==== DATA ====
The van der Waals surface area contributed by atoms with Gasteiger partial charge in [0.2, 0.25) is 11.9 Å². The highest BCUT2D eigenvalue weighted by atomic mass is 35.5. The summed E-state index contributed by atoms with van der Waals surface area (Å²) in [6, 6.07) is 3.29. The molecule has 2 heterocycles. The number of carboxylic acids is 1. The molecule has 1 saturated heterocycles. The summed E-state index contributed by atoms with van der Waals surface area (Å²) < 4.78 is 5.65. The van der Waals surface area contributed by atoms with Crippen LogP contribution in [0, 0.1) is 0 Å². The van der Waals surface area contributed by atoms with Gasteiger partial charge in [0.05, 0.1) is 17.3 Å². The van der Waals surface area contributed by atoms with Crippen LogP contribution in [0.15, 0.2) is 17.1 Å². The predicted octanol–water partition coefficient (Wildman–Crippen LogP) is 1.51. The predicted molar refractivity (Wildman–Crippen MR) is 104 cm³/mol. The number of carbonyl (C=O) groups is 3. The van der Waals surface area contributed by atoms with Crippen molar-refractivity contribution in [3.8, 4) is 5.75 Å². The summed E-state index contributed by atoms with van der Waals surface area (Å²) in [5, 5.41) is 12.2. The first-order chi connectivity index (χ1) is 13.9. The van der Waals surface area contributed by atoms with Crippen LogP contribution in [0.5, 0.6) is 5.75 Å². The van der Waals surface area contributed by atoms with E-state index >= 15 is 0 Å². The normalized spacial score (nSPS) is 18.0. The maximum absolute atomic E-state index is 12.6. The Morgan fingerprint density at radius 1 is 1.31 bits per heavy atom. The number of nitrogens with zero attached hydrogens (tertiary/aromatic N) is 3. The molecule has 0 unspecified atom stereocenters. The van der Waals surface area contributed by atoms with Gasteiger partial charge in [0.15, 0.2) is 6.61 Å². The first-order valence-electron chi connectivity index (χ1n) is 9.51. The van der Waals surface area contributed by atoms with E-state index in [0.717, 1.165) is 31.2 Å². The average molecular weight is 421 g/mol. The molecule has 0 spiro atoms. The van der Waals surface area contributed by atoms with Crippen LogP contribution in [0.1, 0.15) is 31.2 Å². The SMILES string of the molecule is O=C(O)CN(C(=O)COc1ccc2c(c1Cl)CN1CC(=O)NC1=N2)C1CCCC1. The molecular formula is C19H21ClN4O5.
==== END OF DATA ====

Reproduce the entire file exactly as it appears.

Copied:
The van der Waals surface area contributed by atoms with Gasteiger partial charge in [0.2, 0.25) is 11.9 Å². The highest BCUT2D eigenvalue weighted by atomic mass is 35.5. The summed E-state index contributed by atoms with van der Waals surface area (Å²) in [6, 6.07) is 3.29. The molecule has 2 heterocycles. The number of carboxylic acids is 1. The molecule has 1 saturated heterocycles. The summed E-state index contributed by atoms with van der Waals surface area (Å²) < 4.78 is 5.65. The van der Waals surface area contributed by atoms with Crippen LogP contribution in [0, 0.1) is 0 Å². The van der Waals surface area contributed by atoms with Gasteiger partial charge in [0.05, 0.1) is 17.3 Å². The van der Waals surface area contributed by atoms with Crippen LogP contribution in [0.15, 0.2) is 17.1 Å². The predicted octanol–water partition coefficient (Wildman–Crippen LogP) is 1.51. The predicted molar refractivity (Wildman–Crippen MR) is 104 cm³/mol. The number of carbonyl (C=O) groups is 3. The van der Waals surface area contributed by atoms with Crippen molar-refractivity contribution in [3.8, 4) is 5.75 Å². The summed E-state index contributed by atoms with van der Waals surface area (Å²) in [5, 5.41) is 12.2. The first-order chi connectivity index (χ1) is 13.9. The van der Waals surface area contributed by atoms with Crippen LogP contribution in [0.5, 0.6) is 5.75 Å². The van der Waals surface area contributed by atoms with E-state index >= 15 is 0 Å². The normalized spacial score (nSPS) is 18.0. The maximum absolute atomic E-state index is 12.6. The Morgan fingerprint density at radius 1 is 1.31 bits per heavy atom. The number of nitrogens with zero attached hydrogens (tertiary/aromatic N) is 3. The molecule has 0 unspecified atom stereocenters. The van der Waals surface area contributed by atoms with Gasteiger partial charge in [0.15, 0.2) is 6.61 Å². The first-order valence-electron chi connectivity index (χ1n) is 9.51. The van der Waals surface area contributed by atoms with E-state index in [0.717, 1.165) is 31.2 Å². The average molecular weight is 421 g/mol. The molecule has 0 spiro atoms. The van der Waals surface area contributed by atoms with Crippen LogP contribution in [0.1, 0.15) is 31.2 Å². The SMILES string of the molecule is O=C(O)CN(C(=O)COc1ccc2c(c1Cl)CN1CC(=O)NC1=N2)C1CCCC1. The molecular formula is C19H21ClN4O5.